Eighteen for 18. That is the remarkable record of success so far of an ongoing drug trial for patients with rectal cancer. Every patient enrolled in the study at the Memorial Sloan Kettering Cancer Center in New York has seen their tumors vanish after taking the drug for six months, reports NPR. What's more, all have been able to avoid chemo, radiation, or radical surgeries that can result in everything from lifelong bowel dysfunction to sexual problems, per the New York Times. The results come with a major caveat, as spelled out in the study itself in the New England Journal of Medicine and an accompanying editorial: The sample size of 18 people (and counting) is tiny, and results must be replicated in larger studies.
Still, a 100% success rate has resulted in quotes like this: “I believe this is the first time this has happened in the history of cancer,” study author Dr. Luis A. Diaz Jr. tells the Times. And in an interview with NPR, Dr. Hannah Sanoff of the University of North Carolina—she was not involved with the study but wrote the accompanying editorial in NEJM—puts it this way: "I don't even know the word to use. Paradigm shift is often used, but this really absolutely is paradigm-shifting." The immunotherapy drug used in the study is called dostarlimab, which is currently sold under the brand name Jemperli for use in the treatment of endometrial cancer, per Science Alert. The study is sponsored by maker GlaxoSmithKline.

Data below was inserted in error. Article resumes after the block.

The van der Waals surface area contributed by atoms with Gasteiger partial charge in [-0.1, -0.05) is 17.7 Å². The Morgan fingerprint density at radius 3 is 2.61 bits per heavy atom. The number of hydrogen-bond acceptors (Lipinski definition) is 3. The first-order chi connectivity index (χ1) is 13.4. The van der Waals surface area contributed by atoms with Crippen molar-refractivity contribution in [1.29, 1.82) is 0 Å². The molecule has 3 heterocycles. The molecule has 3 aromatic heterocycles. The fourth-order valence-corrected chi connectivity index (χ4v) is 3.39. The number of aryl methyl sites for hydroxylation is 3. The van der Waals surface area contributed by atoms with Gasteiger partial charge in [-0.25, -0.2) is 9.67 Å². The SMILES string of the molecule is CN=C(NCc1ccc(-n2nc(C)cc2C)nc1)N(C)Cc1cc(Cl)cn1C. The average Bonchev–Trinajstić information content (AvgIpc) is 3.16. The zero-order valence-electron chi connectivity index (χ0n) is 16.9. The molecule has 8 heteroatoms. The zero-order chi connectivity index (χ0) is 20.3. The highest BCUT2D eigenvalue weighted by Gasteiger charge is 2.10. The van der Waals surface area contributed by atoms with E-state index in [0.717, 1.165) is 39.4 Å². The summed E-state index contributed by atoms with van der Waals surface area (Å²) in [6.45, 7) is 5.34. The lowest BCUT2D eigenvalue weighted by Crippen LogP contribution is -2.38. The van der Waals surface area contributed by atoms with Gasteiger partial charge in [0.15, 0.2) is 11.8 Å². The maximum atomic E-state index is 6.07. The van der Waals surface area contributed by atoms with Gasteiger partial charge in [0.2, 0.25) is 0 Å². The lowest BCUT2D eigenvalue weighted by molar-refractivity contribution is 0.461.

Sanoff's editorial cautions that it's still possible that cancer could return in study participants. “Very little is known about the duration of time needed to find out whether a clinical complete response to dostarlimab equates to cure,” she writes. However, the first patient enrolled in the study, Sascha Roth, remains cancer-free after two years. “I told my family—they didn’t believe me," Roth, who was 38 when diagnosed in 2019, tells the Times. One more bonus: So far, all of the patients in the study have avoided significant side effects from taking the drug, which costs $11,000 per dose. Patients took it every three weeks for six months. (Read more cancer stories.)